Disclaimer: I've not recently read any discussions of this topic. And everything I say is my own opinion.
SUMMARY The syntax of Python's string join operator are a consequence of Python's core design decisions and coding principles, together with the semantics of join. I'll explain this in a series of posts.
Why str.join? Wouldn't list.join be better? =============================== Python variables don't have types. Python objects do have types. When writing Python, don't test for the type of an object, unless you have to. Instead, test to see if the object has the methods you need.
Eg help(dict.update) update(...) D.update([E, ]**F) -> None. Update D from dict/iterable E and F. If E is present and has a .keys() method, then does: for k in E: D[k] = E[k] If E is present and lacks a .keys() method, then does: for k, v in E: D[k] = v In either case, this is followed by: for k in F: D[k] = F[k]
Now for the semantics of string join. By Python principles From a str and an iterable The string join operator Produces a str
You question amounts to this. Should the signature be (str, iterable) -> str # Informal type signature of join. or should it be (iterable, str) -> str
At first glance, there's no way of choosing. But in Python we prefer aaa.join(bbb) to from somewhere import join join(aaa, bbb)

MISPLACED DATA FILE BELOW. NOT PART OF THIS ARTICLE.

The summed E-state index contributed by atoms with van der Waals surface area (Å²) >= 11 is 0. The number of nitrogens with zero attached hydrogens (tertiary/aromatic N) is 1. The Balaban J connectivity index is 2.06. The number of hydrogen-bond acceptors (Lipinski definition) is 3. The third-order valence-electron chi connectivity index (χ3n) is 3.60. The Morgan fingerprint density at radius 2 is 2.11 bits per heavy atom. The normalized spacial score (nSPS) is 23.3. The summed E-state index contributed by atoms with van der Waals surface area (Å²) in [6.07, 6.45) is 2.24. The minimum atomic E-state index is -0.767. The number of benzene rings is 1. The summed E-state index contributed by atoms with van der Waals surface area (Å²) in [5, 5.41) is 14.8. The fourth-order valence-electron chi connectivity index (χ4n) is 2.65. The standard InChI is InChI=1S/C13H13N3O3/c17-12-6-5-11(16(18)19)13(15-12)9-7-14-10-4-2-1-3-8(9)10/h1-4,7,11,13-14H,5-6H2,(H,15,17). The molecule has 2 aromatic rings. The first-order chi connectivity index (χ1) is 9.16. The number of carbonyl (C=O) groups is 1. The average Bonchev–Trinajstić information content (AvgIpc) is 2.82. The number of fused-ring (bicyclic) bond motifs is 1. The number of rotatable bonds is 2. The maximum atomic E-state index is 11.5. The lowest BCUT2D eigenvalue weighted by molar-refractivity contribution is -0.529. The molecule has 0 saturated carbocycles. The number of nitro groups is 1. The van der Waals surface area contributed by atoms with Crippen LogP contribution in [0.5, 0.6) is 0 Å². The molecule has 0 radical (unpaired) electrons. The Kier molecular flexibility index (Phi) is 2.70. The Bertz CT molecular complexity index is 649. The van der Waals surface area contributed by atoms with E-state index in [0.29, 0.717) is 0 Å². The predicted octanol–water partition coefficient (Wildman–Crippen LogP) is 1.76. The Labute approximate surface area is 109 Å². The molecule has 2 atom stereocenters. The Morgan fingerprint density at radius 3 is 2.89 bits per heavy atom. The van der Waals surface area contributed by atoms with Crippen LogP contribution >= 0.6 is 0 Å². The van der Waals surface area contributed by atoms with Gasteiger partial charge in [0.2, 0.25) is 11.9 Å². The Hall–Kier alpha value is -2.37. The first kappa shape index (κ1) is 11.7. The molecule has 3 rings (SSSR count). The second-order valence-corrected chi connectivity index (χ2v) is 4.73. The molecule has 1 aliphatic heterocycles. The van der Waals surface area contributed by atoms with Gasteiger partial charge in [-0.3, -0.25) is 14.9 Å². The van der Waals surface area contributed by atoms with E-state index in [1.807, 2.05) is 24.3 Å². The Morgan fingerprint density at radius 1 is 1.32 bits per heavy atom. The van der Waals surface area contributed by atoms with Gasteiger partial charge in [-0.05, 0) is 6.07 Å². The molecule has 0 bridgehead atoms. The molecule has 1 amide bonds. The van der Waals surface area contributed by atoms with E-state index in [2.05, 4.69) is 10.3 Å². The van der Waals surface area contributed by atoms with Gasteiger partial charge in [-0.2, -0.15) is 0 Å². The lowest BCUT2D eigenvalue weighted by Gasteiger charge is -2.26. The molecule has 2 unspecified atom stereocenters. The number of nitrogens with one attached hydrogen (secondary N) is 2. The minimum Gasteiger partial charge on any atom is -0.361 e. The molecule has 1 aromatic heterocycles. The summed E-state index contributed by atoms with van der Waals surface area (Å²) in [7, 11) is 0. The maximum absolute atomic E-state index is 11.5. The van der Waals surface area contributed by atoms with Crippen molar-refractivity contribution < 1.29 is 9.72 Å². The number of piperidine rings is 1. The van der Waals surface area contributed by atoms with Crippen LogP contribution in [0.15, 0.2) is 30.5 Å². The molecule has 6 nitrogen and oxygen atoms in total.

So the question now becomes: Choose between str.join(iterable) iterable.join(str)
There is some sense in having list.join. But in Python, we can't join the elements of a list without getting an iterable from the list (unless there's something like very special short-cut-semantics built into Python).
So in Python the choice is between str.join(iterable) iterable.join(str)
Now str.join looks more attractive. But I said, without thinking ahead, that the syntax of Python's string join operator is a consequence of Python's core design decisions and coding principles, together with the semantics of join.
I'm not quite there yet, there's a gap to fill. I'll pause for a day or two now, just in case someone else wants to JOIN in the discussion, and perhaps fill the gap.